The Wonderful Wizard of Oz
Lyman Frank Baum
Contributed by Sharon Fleming
Chapter 4

Dorothy and Scarecrow walk together as they converse with the aim of getting to know more about one another. Dorothy explains to Scarecrow that she is willing to go back to Kansas. She contends that the area is grey and dry. She, however, maintains that it is her home and the only place where she can feel safe at. Going back to Kansas would also give her the opportunity to see her uncle and aunt, who have played the role of her guardian for long. Dorothy then decides that they need to stop and have some lunch. Scarecrow cannot eat, and his mouth is only painted red. Dorothy asks Scarecrow to give his story. He informs Dorothy that he was only made the day before yesterday. Thus, the only story that Scarecrow can give is how he was made. He goes on to tell Dorothy how he came to exist. He also informs her that he realized that he does not have a brain and the case disturbs her a lot.

As Dorothy, Toto and the Scarecrow continue to move, the road becomes rougher. The countryside also becomes wider. The vicinity would, therefore, scare anyone who would happen to move through alone. The company they have with one another is one they treasure as they can find courage in one another. They can encourage each other to keep moving, even when the journey seems to thicker for them. During night time, the travelers have no other option than to move through the dark forest. Toto and the Scarecrow are advantaged as they can see through the dark. Dorothy, however, has a huge challenge with seeing through the darkness. Toto and the Scarecrow, therefore, have to constantly wait for her and guide her through the dark and thick areas that they pass through. They consider her as their best friend and are, therefore, willing to assist her in the different areas that they happen to move through to enable her to feel not only safe but also courageous. They finally manage to find a log cottage where they decide to pass the night.


Scarecrow wonders a lot why Dorothy wishes to go back to Kansas, given the description she provides about the place. She describes the area as dry. As a result, one would have the expectations that the land does not have a lot to offer. It would also fail to provide one with the opportunity to identify some of the fun activities that may be desirable. Dorothy, therefore, provides some confusing statements where she shows that Kansas is dry. At the same time, she contends that there is no place like home. It, therefore, indicates that she is quite happy to be at the place. She would, therefore, be more willing to go back to her home and, thereby, have a share of a place that was dear to her. One peculiar aspect about Dorothy is that she does not make mention of either her uncle or aunt. She also does not express any information or feelings that would aim to show that she misses them.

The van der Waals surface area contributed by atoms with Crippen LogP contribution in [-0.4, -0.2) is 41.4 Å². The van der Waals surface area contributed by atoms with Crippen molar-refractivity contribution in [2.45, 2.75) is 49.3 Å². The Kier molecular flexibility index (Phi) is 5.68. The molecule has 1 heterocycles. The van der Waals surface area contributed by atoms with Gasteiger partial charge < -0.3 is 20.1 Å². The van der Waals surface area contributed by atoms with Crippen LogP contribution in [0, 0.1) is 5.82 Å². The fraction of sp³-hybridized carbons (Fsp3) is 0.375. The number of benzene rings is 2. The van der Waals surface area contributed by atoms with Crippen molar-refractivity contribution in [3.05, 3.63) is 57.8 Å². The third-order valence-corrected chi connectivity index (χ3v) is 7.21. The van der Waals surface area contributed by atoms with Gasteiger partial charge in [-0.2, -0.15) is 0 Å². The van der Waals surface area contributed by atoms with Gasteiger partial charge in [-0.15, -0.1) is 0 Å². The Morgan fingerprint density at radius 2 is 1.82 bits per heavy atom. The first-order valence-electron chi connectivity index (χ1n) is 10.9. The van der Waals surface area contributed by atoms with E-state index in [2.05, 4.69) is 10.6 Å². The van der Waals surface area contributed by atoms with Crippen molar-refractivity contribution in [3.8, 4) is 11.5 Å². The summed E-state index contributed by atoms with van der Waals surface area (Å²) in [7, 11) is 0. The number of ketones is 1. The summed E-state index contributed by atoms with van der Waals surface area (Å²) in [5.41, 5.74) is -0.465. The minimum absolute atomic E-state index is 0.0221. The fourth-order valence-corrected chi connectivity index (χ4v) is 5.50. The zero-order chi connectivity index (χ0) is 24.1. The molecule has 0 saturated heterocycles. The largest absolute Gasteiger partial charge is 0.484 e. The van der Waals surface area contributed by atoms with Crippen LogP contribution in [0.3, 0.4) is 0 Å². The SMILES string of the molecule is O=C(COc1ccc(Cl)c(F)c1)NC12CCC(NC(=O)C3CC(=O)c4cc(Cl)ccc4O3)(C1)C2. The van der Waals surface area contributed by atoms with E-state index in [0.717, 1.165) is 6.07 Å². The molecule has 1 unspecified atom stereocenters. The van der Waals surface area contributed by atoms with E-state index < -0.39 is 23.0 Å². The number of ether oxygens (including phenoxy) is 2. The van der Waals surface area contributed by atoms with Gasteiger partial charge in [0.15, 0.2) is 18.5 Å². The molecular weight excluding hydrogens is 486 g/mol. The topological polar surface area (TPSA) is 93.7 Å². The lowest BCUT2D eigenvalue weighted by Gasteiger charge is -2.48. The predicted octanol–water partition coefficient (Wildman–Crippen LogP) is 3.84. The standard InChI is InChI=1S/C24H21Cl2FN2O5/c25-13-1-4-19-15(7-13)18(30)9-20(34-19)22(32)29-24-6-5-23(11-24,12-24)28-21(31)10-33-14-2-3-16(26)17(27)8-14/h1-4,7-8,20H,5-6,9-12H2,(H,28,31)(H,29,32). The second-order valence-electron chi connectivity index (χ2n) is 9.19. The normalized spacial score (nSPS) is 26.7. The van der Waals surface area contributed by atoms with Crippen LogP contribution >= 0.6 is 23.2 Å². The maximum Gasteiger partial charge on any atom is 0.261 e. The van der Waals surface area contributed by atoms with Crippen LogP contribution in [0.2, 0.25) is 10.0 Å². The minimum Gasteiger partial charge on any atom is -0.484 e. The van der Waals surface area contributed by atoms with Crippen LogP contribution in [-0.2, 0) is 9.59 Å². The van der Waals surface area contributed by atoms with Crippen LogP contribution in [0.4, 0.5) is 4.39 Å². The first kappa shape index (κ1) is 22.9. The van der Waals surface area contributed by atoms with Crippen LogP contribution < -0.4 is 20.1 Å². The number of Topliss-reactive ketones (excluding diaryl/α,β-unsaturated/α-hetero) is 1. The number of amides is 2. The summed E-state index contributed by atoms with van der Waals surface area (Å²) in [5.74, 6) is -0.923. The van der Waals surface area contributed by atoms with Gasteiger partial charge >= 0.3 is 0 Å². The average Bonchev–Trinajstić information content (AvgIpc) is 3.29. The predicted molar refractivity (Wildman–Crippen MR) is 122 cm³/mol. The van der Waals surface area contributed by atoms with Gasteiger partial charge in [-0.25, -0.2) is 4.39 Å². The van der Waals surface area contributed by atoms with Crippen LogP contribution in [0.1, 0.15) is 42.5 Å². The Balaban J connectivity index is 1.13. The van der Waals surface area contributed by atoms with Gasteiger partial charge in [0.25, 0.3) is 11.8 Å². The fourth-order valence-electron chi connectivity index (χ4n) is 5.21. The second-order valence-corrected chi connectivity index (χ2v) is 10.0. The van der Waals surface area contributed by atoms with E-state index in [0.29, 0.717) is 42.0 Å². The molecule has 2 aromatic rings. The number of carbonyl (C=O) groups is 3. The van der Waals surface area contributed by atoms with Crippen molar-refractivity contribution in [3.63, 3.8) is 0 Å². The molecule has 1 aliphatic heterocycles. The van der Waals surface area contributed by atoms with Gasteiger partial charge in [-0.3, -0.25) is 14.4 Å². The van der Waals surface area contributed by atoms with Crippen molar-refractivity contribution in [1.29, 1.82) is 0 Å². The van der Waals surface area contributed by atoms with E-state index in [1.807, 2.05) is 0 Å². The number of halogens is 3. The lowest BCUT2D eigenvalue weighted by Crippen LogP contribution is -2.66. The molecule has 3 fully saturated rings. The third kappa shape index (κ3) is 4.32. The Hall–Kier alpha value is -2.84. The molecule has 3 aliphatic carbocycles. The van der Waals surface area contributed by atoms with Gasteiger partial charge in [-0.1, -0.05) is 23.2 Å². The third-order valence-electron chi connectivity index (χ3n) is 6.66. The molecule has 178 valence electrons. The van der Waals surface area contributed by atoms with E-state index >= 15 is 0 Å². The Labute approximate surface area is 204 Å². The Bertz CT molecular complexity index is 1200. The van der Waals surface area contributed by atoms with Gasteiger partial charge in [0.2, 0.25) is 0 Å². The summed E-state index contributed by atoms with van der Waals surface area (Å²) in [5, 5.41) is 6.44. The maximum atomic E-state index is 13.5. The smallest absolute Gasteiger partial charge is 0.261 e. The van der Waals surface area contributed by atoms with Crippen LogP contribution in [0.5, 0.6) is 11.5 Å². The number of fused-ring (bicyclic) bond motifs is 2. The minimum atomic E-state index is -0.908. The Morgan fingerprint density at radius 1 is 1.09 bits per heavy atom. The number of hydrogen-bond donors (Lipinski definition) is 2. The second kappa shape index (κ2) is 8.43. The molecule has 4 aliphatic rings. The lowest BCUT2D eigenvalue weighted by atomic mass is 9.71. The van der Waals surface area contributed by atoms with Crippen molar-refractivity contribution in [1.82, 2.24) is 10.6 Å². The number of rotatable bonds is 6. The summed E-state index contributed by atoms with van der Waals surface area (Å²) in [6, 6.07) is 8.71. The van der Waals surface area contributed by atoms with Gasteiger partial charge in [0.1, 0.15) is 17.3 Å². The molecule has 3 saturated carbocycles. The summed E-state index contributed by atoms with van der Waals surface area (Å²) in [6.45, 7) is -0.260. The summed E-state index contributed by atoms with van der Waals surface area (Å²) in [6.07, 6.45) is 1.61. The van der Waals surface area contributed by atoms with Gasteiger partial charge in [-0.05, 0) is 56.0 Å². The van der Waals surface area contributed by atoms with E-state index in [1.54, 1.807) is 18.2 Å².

The concept, therefore, provides that Dorothy is a protagonist who does not have parents. She can, therefore, fight for what she believes is right for her without needing to seek the assistance of either her uncle or aunt. The situation is, therefore, different from other fantasy stories. In most cases, the protagonist child would not wish to be separated from her parents or guardians. She would, therefore, have the strong will to engage in practices that provide an opportunity for her to attain the level of strength that would be imperative for her. The concept would also ensure that she would learn from those who are ahead of her in to identify some of the elements that she would need to pay more attention to in to lead a more deserving life.

In the story, Baum makes Dorothy’s uncle and aunt fairly unappealing. Thus, the reader does not find it queer the fact that Dorothy does not make mention of them. The reader has, therefore, been conditioned into having the idea that Dorothy may not be quite interested in his guardians. The reader also gets the impression that Dorothy is a strong girl who has engages in her fights without needing to seek the assistance of other people. The concept, therefore, prepares the reader for some of the practices that Dorothy may choose to engage in, which provide a chance of making her highly revered and someone that other people may seek to emulate. She, therefore, bears some of the characteristics of a heroine, thereby, making her highly important to people around her. However, the author can attract the attention of the audience by trying to show the great resilience that Dorothy had with regards to having the willingness to go back to her home.

Have study documents to share about The Wonderful Wizard of Oz? Upload them to earn free Studypool credits!